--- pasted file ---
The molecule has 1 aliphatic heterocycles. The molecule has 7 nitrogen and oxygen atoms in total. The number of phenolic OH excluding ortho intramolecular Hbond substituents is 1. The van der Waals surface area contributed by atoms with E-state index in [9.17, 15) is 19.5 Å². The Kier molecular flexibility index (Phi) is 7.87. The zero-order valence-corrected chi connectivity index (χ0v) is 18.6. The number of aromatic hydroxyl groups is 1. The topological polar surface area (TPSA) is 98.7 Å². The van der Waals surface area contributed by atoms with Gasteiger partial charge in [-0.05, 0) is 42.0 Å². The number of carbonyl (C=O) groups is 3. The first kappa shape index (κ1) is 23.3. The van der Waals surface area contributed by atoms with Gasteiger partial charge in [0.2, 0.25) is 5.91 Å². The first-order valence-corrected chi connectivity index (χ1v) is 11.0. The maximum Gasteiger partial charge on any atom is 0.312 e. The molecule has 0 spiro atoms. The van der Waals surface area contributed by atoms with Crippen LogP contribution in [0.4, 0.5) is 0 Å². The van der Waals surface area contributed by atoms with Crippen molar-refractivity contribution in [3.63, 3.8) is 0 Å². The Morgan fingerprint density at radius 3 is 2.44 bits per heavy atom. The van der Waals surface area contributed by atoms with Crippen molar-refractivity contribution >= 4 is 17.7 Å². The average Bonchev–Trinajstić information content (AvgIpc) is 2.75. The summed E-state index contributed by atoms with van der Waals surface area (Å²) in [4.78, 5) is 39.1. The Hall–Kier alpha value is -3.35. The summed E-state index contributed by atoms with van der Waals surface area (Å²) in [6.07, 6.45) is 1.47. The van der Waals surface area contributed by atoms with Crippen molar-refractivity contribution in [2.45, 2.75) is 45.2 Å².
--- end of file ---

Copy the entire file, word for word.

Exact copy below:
The molecule has 1 aliphatic heterocycles. The molecule has 7 nitrogen and oxygen atoms in total. The number of phenolic OH excluding ortho intramolecular Hbond substituents is 1. The van der Waals surface area contributed by atoms with E-state index in [9.17, 15) is 19.5 Å². The Kier molecular flexibility index (Phi) is 7.87. The zero-order valence-corrected chi connectivity index (χ0v) is 18.6. The number of aromatic hydroxyl groups is 1. The topological polar surface area (TPSA) is 98.7 Å². The van der Waals surface area contributed by atoms with Gasteiger partial charge in [-0.05, 0) is 42.0 Å². The number of carbonyl (C=O) groups is 3. The first kappa shape index (κ1) is 23.3. The van der Waals surface area contributed by atoms with Gasteiger partial charge in [0.2, 0.25) is 5.91 Å². The first-order valence-corrected chi connectivity index (χ1v) is 11.0. The maximum Gasteiger partial charge on any atom is 0.312 e. The molecule has 0 spiro atoms. The van der Waals surface area contributed by atoms with Crippen LogP contribution in [0.4, 0.5) is 0 Å². The van der Waals surface area contributed by atoms with Crippen molar-refractivity contribution in [3.63, 3.8) is 0 Å². The Morgan fingerprint density at radius 3 is 2.44 bits per heavy atom. The van der Waals surface area contributed by atoms with Crippen molar-refractivity contribution >= 4 is 17.7 Å². The average Bonchev–Trinajstić information content (AvgIpc) is 2.75. The summed E-state index contributed by atoms with van der Waals surface area (Å²) in [4.78, 5) is 39.1. The Hall–Kier alpha value is -3.35. The summed E-state index contributed by atoms with van der Waals surface area (Å²) in [6.07, 6.45) is 1.47. The van der Waals surface area contributed by atoms with Crippen molar-refractivity contribution in [2.45, 2.75) is 45.2 Å².